“It’s right up there with the bicycle kick I scored in the CSL,” Eck said, recalling one of 13 appearances he made for the National Team. “I tackled the ball from an East German in our defensive half, took the ball the length of field and slotted it inside the far post.
“Philip Gyau kind of made a run across the field, pulled two defenders with him, and left me one-on-one with a defender. Not only was it one my highlights for the National Team, it was one of the best goals I scored in all of my pro career.”
While his career included leading the CSL in scoring, winning the APSL championship and recording highlight-reel goals, by the time MLS launched, Eck was nearly 30. His competition for recognition and time with the national team had grown to include the likes Eric Wynalda, Cobi Jones, Earnie Stewart, Roy Lassiter, Joe-Max Moore and Jason Kreis, among others.
He still added accolades to his CV, winning the 1997 Lamar Hunt U.S. Open Cup title with Dallas before he retired after the 2001 season – which included one last indoor escapade with the Dallas Sidekicks in his final year as an active player.
“When we were putting Dallas together, Hugo Sanchez was already assigned to us,” Dir explained. “Hugo was, and I’m trying to be polite, ‘up in age.’ So with Ted’s work ethic in the APSL, the number of goals he scored, he seemed like a very good balance to Hugo.
“When you put team a together, it’s like a puzzle. He seemed to complement those others best. He had some intangibles you just can’t account for. That was special.”
But by age 35, Eck just “wanted to get away from soccer,” he said.
He went to Hawaii, went into banking and ended up in Maui. But unable to completely stay away, he ended up running the Maui United Soccer club for four years.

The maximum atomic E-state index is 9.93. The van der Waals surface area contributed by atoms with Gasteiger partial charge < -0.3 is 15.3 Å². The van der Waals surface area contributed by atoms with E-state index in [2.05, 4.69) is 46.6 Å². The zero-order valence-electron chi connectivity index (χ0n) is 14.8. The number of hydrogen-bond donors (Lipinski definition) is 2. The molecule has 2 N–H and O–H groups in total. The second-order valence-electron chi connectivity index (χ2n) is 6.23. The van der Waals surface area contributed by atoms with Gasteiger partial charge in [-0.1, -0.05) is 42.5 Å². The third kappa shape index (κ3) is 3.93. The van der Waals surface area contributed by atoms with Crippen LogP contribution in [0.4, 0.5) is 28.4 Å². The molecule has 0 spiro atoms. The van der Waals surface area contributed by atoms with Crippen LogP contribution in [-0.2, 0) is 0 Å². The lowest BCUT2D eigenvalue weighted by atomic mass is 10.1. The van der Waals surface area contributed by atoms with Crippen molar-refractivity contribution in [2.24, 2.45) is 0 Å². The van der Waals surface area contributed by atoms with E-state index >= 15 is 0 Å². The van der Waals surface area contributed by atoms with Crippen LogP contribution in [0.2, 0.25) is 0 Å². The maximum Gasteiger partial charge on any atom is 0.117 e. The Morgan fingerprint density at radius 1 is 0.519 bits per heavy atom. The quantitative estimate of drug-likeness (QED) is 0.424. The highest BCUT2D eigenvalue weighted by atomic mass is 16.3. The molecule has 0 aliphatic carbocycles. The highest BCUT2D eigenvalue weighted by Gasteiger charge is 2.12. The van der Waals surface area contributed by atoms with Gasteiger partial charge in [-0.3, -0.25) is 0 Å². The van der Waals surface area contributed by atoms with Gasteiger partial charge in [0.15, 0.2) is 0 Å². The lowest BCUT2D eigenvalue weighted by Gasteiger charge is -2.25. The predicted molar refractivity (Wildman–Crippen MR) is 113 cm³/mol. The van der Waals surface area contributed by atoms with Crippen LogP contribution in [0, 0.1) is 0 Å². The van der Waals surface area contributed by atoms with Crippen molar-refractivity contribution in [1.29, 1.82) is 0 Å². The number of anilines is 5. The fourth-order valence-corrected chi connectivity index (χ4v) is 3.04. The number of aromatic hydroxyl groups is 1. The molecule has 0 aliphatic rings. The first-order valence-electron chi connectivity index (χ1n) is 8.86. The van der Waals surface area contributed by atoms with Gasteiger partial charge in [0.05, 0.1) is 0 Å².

“I felt isolated from the pro game,” Eck said. “I wanted to come back to the mainland. I felt Maui was a great experience.”
Enticed by Kreis, who had become the head coach at Real Salt Lake, and his assistant Jeff Cassar, Eck was lured to coach the PDL Ogden Outlaws in 2009, but RSL dissolved its affiliation with the club after a year. Eck became the director of Firebirds FC, a Salt Lake City youth club that offers professional coaching for teams from U-9 to U-17.
Occasionally used as a scout by the U.S. Soccer Federation, he was in California when he crossed paths with Chris Klein, then the head of the LA Galaxy’s Development Academy program and now the club’s vice president.
Since last year, Eck has been in charge of the reigning two-time MLS Cup winner’s U-12 team.
His young students may not know or understand Eck’s experiences, but he brings a lot of it.
“I would say we filled a gap after the NASL to MLS,” Eck said looking back on his 14-year career. “We were pros: there was not a lot of money, tougher conditions, it hardened us a little bit.
“We were more resilient players: travelling by bus cross-county to play a game, in a certain environment where you had to perform or you were out. Even if you had a guaranteed contract, you didn’t know if the paycheck would come or not. All of us, the Americans between NASL and MLS, had a strong desire to get better. We were willing to play for next to nothing. We wanted to see the game grow.”